By Daniel Hunter
As the green shoots of economic recovery emerge, new CIPD research shows how urgent action needs to be taken by the corporate world to stem the leaking talent pipeline that could hinder the progress of growth.
Building on the messages in a report from the Women's Business Council published in June, it is clear that if business does not adopt flexible or innovative working practices, it will continue to lose impressive women who decide to set up their own businesses to achieve a better work-life balance.
Inspiring Female Entrepreneurs, the second report in a three part series by the CIPD on entrepreneurial practices, highlights that there are more than 2.4 million unemployed women who want to work and that if there were as many female entrepreneurs as there are male entrepreneurs, GDP could be boosted by 10% by 2030.
To gain insight into what motivates female entrepreneurs and makes them successful, the CIPD interviewed a number of women to find out what made them go solo, what has made them thrive and what they think would encourage more to set up on their own. What became clear is that employers could have much to gain by creating the conditions in which these talented and committed women could thrive in the corporate world.
The CIPD’s research shows that female-run enterprises are often particularly successful due to their unique approach to leadership and running their businesses:
- They tend to be motivated more by a sense of purpose than by solely the prospect of generating wealth
- They tend to grow their businesses incrementally and sustainably, avoiding debt in favour of self-financing wherever possible
- They tend to take a personal approach to marketing and relationship management, taking great care to protect their brands and enhance their reputations
- They tend to demonstrate great self awareness and business acumen, with ability to spot opportunities and recognise where bringing in new expertise can drive the business forward.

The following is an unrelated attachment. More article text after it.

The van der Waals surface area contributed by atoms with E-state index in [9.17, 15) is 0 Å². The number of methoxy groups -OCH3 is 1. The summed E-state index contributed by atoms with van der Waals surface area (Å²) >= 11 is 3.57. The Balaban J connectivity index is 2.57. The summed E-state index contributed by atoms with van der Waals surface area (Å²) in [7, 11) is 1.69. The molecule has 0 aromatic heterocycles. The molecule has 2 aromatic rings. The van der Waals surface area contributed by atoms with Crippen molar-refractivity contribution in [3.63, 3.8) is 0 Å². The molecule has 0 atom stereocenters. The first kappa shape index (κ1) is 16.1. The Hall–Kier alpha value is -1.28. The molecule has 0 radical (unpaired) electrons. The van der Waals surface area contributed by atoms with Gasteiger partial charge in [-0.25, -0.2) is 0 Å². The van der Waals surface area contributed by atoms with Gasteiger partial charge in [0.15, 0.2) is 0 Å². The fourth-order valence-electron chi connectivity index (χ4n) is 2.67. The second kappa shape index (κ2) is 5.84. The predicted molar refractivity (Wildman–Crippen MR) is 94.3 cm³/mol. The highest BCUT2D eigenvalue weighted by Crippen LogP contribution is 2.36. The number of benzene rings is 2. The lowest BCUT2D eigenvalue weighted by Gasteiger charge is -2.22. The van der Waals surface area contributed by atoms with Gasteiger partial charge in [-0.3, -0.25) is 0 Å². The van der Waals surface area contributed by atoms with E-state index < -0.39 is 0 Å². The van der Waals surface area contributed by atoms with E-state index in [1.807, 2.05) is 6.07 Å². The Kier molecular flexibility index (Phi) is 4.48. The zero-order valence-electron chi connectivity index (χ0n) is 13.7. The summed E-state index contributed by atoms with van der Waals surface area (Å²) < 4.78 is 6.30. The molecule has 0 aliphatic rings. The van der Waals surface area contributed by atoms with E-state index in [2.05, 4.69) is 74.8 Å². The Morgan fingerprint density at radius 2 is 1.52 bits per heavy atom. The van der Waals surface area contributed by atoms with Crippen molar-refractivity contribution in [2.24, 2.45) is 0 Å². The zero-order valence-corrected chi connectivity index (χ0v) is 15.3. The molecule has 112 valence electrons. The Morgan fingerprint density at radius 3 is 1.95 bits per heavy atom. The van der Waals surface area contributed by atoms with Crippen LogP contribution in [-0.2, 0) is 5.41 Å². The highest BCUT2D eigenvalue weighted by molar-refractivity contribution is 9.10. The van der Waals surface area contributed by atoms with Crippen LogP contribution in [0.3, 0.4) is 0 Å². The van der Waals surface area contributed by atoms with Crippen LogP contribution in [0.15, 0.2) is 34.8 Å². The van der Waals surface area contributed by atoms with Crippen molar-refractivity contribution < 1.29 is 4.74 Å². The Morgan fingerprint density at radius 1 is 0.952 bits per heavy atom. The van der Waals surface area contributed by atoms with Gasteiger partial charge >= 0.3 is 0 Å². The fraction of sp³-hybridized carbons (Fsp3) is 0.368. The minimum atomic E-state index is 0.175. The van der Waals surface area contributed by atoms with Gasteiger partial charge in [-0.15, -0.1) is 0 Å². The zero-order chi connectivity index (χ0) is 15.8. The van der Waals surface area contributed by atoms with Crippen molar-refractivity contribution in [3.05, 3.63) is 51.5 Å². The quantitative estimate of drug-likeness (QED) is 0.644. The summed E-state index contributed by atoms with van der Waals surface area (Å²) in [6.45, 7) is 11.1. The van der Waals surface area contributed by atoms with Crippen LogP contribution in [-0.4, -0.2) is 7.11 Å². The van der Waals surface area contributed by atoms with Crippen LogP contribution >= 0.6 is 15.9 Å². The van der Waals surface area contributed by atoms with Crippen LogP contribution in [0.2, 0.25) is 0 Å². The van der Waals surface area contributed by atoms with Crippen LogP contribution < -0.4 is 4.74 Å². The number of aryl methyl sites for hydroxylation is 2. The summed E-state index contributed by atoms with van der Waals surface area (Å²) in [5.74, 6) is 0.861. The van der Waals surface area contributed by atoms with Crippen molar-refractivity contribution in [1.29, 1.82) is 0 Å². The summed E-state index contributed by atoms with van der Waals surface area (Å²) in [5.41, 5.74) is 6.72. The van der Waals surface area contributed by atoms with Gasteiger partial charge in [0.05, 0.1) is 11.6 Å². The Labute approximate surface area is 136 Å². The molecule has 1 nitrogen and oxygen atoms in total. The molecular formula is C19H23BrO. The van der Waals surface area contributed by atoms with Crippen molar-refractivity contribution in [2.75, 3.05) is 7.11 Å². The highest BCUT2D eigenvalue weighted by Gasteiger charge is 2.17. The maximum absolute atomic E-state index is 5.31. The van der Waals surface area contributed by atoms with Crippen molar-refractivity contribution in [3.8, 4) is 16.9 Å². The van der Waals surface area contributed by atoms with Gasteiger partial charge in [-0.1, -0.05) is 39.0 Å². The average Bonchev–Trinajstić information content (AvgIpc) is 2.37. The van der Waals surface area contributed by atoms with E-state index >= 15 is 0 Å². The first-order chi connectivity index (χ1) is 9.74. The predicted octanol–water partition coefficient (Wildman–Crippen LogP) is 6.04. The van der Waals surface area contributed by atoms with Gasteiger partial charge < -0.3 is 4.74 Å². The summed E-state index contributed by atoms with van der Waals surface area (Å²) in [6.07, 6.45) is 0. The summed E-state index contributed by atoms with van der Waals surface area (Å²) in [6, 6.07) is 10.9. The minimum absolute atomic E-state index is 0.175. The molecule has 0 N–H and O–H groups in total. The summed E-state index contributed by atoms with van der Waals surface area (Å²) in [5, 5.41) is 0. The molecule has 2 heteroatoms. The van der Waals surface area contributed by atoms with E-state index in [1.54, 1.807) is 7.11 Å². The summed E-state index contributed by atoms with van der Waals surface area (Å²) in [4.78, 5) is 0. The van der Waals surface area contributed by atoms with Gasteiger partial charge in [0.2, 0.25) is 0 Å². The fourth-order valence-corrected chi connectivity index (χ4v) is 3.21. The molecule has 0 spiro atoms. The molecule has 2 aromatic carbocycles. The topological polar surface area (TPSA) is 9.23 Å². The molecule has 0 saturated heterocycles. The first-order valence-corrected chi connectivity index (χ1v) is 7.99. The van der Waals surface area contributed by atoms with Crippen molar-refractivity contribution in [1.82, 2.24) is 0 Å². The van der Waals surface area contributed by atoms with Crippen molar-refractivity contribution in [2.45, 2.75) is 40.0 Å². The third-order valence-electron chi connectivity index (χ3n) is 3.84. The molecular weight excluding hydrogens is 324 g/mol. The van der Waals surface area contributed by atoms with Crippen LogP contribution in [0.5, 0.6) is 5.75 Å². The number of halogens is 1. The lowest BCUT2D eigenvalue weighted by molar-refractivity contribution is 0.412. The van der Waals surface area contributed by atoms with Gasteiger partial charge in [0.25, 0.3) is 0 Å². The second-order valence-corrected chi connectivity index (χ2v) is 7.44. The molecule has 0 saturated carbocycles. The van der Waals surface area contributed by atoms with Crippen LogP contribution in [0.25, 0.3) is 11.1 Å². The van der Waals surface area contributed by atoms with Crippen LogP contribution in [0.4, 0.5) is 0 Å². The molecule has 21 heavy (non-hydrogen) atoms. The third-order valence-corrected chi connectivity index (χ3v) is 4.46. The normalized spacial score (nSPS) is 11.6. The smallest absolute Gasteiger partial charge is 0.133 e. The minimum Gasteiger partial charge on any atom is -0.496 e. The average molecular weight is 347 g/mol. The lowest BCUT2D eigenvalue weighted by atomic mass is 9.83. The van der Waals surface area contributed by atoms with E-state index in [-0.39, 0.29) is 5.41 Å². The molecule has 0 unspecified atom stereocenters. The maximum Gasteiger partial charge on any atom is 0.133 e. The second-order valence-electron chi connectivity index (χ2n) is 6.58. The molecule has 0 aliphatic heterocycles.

“It’s clear from our research that women have a lot to offer to the economy — be it by starting up their own businesses or by letting their entrepreneurial flair and business savvy shine in the corporate world," Dianah Worman OBE, Public Policy Adviser at CIPD, said.
"Employers need to act out of self interest to broaden the pools of talent available to them and ensure they do not lose out on the skills, energy and passion women can bring to their workplaces if they were allowed to work more autonomously and flexibly.
"Government is right to actively stimulate the wider take up of flexible working by employers and to seek to support women in setting up and growing their own enterprises. It makes perfect sense to find ways of helping them to do this in order to build economic growth.”
The research found that the key drivers that motivate women to set up on their own are the desire for more autonomy and the need for greater work-life balance and flexible working. However, the women interviewed in the report also revealed some of the challenges associated with going it alone, stating that more women would be motivated to start successful businesses if they had access to a central business advice portal with quality guidance on financial business planning, franchising, up-skilling and training.
Naomi Timperley, Co-Director of Enterprise Lab and Director of Social Media Boom, who famously turned down Deborah Meaden on Dragon’s Den, offers her recommendations for female entrepreneurs in the report:
“Women are increasingly savvy at recognising and tapping into emerging trends but there needs to be greater guidance out there for enterprising and creative women. I learnt that you can start a business with very little money but you need to make sure that you have done your research and know your market.”
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